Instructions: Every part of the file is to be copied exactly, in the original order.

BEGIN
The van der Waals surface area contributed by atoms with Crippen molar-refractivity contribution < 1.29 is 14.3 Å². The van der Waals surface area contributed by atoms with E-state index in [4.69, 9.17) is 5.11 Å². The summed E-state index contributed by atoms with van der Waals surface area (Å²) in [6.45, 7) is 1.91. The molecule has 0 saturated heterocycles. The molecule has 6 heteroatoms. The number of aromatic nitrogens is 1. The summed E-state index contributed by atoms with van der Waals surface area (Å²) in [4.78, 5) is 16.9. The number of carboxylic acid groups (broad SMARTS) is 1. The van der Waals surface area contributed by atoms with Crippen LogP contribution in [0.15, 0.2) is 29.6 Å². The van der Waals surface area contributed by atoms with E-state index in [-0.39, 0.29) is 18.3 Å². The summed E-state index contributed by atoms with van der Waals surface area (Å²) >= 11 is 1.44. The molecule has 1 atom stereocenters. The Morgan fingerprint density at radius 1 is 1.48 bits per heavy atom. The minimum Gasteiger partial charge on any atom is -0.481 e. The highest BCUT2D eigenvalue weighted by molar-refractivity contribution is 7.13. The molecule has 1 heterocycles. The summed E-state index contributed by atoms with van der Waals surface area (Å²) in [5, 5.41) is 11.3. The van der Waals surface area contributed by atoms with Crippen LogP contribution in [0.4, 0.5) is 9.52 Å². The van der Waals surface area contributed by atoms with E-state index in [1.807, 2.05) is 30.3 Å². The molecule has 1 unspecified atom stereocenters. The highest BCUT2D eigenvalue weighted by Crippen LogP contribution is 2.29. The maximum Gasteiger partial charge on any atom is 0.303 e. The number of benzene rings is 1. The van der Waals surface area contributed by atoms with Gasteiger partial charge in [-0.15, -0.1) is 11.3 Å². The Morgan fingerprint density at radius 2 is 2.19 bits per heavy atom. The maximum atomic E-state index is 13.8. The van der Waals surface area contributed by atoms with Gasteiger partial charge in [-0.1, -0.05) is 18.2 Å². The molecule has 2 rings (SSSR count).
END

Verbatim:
The van der Waals surface area contributed by atoms with Crippen molar-refractivity contribution < 1.29 is 14.3 Å². The van der Waals surface area contributed by atoms with E-state index in [4.69, 9.17) is 5.11 Å². The summed E-state index contributed by atoms with van der Waals surface area (Å²) in [6.45, 7) is 1.91. The molecule has 0 saturated heterocycles. The molecule has 6 heteroatoms. The number of aromatic nitrogens is 1. The summed E-state index contributed by atoms with van der Waals surface area (Å²) in [4.78, 5) is 16.9. The number of carboxylic acid groups (broad SMARTS) is 1. The van der Waals surface area contributed by atoms with Crippen LogP contribution in [0.15, 0.2) is 29.6 Å². The van der Waals surface area contributed by atoms with E-state index in [-0.39, 0.29) is 18.3 Å². The summed E-state index contributed by atoms with van der Waals surface area (Å²) >= 11 is 1.44. The molecule has 1 atom stereocenters. The Morgan fingerprint density at radius 1 is 1.48 bits per heavy atom. The minimum Gasteiger partial charge on any atom is -0.481 e. The highest BCUT2D eigenvalue weighted by molar-refractivity contribution is 7.13. The molecule has 1 heterocycles. The summed E-state index contributed by atoms with van der Waals surface area (Å²) in [5, 5.41) is 11.3. The van der Waals surface area contributed by atoms with Crippen LogP contribution in [0.4, 0.5) is 9.52 Å². The van der Waals surface area contributed by atoms with E-state index in [1.807, 2.05) is 30.3 Å². The molecule has 1 unspecified atom stereocenters. The highest BCUT2D eigenvalue weighted by Crippen LogP contribution is 2.29. The maximum Gasteiger partial charge on any atom is 0.303 e. The number of benzene rings is 1. The van der Waals surface area contributed by atoms with Gasteiger partial charge in [-0.15, -0.1) is 11.3 Å². The Morgan fingerprint density at radius 2 is 2.19 bits per heavy atom. The maximum atomic E-state index is 13.8. The van der Waals surface area contributed by atoms with Gasteiger partial charge in [-0.1, -0.05) is 18.2 Å². The molecule has 2 rings (SSSR count).